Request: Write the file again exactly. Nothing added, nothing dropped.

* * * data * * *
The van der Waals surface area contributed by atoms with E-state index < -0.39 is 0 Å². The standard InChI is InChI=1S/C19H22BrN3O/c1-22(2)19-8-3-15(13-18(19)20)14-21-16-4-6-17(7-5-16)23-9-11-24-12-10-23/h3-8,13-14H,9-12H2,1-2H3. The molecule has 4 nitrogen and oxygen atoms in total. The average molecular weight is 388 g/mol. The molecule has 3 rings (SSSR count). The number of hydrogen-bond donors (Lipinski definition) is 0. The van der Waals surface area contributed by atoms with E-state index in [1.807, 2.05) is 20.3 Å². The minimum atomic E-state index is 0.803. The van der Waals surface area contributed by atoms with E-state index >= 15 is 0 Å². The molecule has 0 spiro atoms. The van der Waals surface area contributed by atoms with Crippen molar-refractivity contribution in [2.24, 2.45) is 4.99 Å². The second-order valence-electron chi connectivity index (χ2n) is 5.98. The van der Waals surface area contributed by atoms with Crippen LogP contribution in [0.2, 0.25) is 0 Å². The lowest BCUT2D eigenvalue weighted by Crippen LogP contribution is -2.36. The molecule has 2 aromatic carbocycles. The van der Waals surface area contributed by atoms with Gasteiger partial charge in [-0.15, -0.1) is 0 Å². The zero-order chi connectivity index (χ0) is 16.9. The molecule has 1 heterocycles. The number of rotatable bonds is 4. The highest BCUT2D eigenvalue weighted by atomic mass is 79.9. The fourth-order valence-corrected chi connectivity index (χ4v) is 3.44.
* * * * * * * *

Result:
The van der Waals surface area contributed by atoms with E-state index < -0.39 is 0 Å². The standard InChI is InChI=1S/C19H22BrN3O/c1-22(2)19-8-3-15(13-18(19)20)14-21-16-4-6-17(7-5-16)23-9-11-24-12-10-23/h3-8,13-14H,9-12H2,1-2H3. The molecule has 4 nitrogen and oxygen atoms in total. The average molecular weight is 388 g/mol. The molecule has 3 rings (SSSR count). The number of hydrogen-bond donors (Lipinski definition) is 0. The van der Waals surface area contributed by atoms with E-state index in [1.807, 2.05) is 20.3 Å². The minimum atomic E-state index is 0.803. The van der Waals surface area contributed by atoms with E-state index >= 15 is 0 Å². The molecule has 0 spiro atoms. The van der Waals surface area contributed by atoms with Crippen molar-refractivity contribution in [2.24, 2.45) is 4.99 Å². The second-order valence-electron chi connectivity index (χ2n) is 5.98. The van der Waals surface area contributed by atoms with Crippen LogP contribution in [0.2, 0.25) is 0 Å². The lowest BCUT2D eigenvalue weighted by Crippen LogP contribution is -2.36. The molecule has 2 aromatic carbocycles. The van der Waals surface area contributed by atoms with Gasteiger partial charge in [-0.15, -0.1) is 0 Å². The zero-order chi connectivity index (χ0) is 16.9. The molecule has 1 heterocycles. The number of rotatable bonds is 4. The highest BCUT2D eigenvalue weighted by atomic mass is 79.9. The fourth-order valence-corrected chi connectivity index (χ4v) is 3.44.